Let's peer into some of the functionality for one of Microsoft's Vision offerings: the Custom Vision ServiceAmong the Vision APIs, the Custom Vision Service is unique because it enables developers to easily train their own image classification model. In addition to the abundant data provided by pre-trained AI from the Computer Vision and Face APIs, the Custom Vision Service lets you go a step further and tag your own images. Once you have trained a model and it's ready for production, create a personalized API endpoint. Ultimately, send additional images to the API to classify them and predict how closely they align with your custom labels.

Why would you consider using the Custom Vision Service and not the regular Computer Vision API? Custom Vision is beneficial in cases where you need precise or proprietary labels for your data. For example, a manufacturer may want to label product lines using their own enterprise terminology, which the Computer Vision API is not equipped to do. In fact, consider using both APIs together. Here is a look at some of the output from the Computer Vision API and how you can enhance that output using the Custom Vision Service.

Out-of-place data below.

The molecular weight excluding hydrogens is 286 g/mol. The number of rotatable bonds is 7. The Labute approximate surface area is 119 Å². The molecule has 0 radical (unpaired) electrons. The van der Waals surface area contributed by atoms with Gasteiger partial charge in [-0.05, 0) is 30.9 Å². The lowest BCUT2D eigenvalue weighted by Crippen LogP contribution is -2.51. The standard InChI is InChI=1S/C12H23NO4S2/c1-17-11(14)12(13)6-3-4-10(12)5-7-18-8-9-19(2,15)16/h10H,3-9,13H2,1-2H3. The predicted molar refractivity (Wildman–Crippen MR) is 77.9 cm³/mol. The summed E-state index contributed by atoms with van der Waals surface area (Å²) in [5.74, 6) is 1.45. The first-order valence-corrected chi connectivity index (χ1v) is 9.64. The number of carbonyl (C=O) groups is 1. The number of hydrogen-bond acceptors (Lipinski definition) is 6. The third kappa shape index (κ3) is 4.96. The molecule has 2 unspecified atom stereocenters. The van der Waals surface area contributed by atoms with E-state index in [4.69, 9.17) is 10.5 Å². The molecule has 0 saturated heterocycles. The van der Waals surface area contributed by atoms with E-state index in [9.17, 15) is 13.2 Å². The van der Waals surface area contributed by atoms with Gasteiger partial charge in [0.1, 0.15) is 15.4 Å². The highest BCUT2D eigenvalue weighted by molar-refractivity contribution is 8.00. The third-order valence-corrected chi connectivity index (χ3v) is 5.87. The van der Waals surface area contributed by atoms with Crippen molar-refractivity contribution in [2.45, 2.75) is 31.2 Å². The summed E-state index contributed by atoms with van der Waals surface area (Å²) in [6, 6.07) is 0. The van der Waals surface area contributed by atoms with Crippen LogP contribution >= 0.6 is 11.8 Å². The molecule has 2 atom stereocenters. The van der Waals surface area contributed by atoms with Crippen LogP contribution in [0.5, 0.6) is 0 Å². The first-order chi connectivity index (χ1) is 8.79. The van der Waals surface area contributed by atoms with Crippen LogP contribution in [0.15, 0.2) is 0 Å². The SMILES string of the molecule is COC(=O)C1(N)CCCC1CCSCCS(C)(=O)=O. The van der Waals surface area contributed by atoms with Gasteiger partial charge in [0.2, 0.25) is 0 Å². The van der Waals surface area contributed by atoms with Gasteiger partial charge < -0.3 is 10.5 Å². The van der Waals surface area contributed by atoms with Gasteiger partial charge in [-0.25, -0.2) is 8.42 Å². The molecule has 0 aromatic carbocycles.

Use the Computer Vision API for General Results

ComputerVision-GenericResults

Use the Custom Vision Service for Personalized Tagging

CustomVision-TagObjectsForest

Through its website, the Custom Vision Service lets you build an image classifier using a process similar to tagging images on social media. Even if you are not a data scientist, you could take advantage of Microsoft’s AI without the time and resources needed to code and productionalize a custom image model from scratch.